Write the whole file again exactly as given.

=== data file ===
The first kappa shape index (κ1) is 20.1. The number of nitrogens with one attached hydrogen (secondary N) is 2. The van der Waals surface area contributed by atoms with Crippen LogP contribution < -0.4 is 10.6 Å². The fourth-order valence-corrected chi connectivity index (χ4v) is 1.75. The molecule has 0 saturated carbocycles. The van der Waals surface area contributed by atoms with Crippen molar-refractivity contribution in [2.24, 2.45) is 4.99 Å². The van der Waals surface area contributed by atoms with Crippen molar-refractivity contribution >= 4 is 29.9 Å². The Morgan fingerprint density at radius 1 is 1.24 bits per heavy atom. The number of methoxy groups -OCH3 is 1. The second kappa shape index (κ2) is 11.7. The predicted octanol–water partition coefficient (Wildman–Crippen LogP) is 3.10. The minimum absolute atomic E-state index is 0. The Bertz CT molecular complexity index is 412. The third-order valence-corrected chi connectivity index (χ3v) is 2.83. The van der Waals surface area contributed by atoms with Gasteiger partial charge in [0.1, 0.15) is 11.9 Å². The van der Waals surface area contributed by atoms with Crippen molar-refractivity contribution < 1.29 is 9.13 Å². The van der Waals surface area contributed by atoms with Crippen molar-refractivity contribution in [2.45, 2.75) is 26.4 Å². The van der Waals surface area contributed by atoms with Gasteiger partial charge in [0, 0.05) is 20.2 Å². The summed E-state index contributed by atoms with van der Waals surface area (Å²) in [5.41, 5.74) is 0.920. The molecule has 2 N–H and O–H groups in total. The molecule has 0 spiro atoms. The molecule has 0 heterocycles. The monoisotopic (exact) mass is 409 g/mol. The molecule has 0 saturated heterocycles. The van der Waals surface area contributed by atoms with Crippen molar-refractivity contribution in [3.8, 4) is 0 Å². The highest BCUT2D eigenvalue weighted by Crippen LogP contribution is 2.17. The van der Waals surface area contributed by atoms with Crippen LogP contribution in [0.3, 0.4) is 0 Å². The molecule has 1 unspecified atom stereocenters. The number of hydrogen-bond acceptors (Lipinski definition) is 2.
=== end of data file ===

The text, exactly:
The first kappa shape index (κ1) is 20.1. The number of nitrogens with one attached hydrogen (secondary N) is 2. The van der Waals surface area contributed by atoms with Crippen LogP contribution < -0.4 is 10.6 Å². The fourth-order valence-corrected chi connectivity index (χ4v) is 1.75. The molecule has 0 saturated carbocycles. The van der Waals surface area contributed by atoms with Crippen molar-refractivity contribution in [2.24, 2.45) is 4.99 Å². The van der Waals surface area contributed by atoms with Crippen molar-refractivity contribution >= 4 is 29.9 Å². The Morgan fingerprint density at radius 1 is 1.24 bits per heavy atom. The number of methoxy groups -OCH3 is 1. The second kappa shape index (κ2) is 11.7. The predicted octanol–water partition coefficient (Wildman–Crippen LogP) is 3.10. The minimum absolute atomic E-state index is 0. The Bertz CT molecular complexity index is 412. The third-order valence-corrected chi connectivity index (χ3v) is 2.83. The van der Waals surface area contributed by atoms with Gasteiger partial charge in [0.1, 0.15) is 11.9 Å². The van der Waals surface area contributed by atoms with Crippen molar-refractivity contribution < 1.29 is 9.13 Å². The van der Waals surface area contributed by atoms with Crippen molar-refractivity contribution in [2.45, 2.75) is 26.4 Å². The van der Waals surface area contributed by atoms with Gasteiger partial charge in [0, 0.05) is 20.2 Å². The summed E-state index contributed by atoms with van der Waals surface area (Å²) in [5.41, 5.74) is 0.920. The molecule has 2 N–H and O–H groups in total. The molecule has 0 spiro atoms. The molecule has 0 heterocycles. The monoisotopic (exact) mass is 409 g/mol. The molecule has 0 saturated heterocycles. The van der Waals surface area contributed by atoms with Crippen molar-refractivity contribution in [3.8, 4) is 0 Å². The highest BCUT2D eigenvalue weighted by Crippen LogP contribution is 2.17. The van der Waals surface area contributed by atoms with Crippen LogP contribution in [0.3, 0.4) is 0 Å². The molecule has 1 unspecified atom stereocenters. The number of hydrogen-bond acceptors (Lipinski definition) is 2.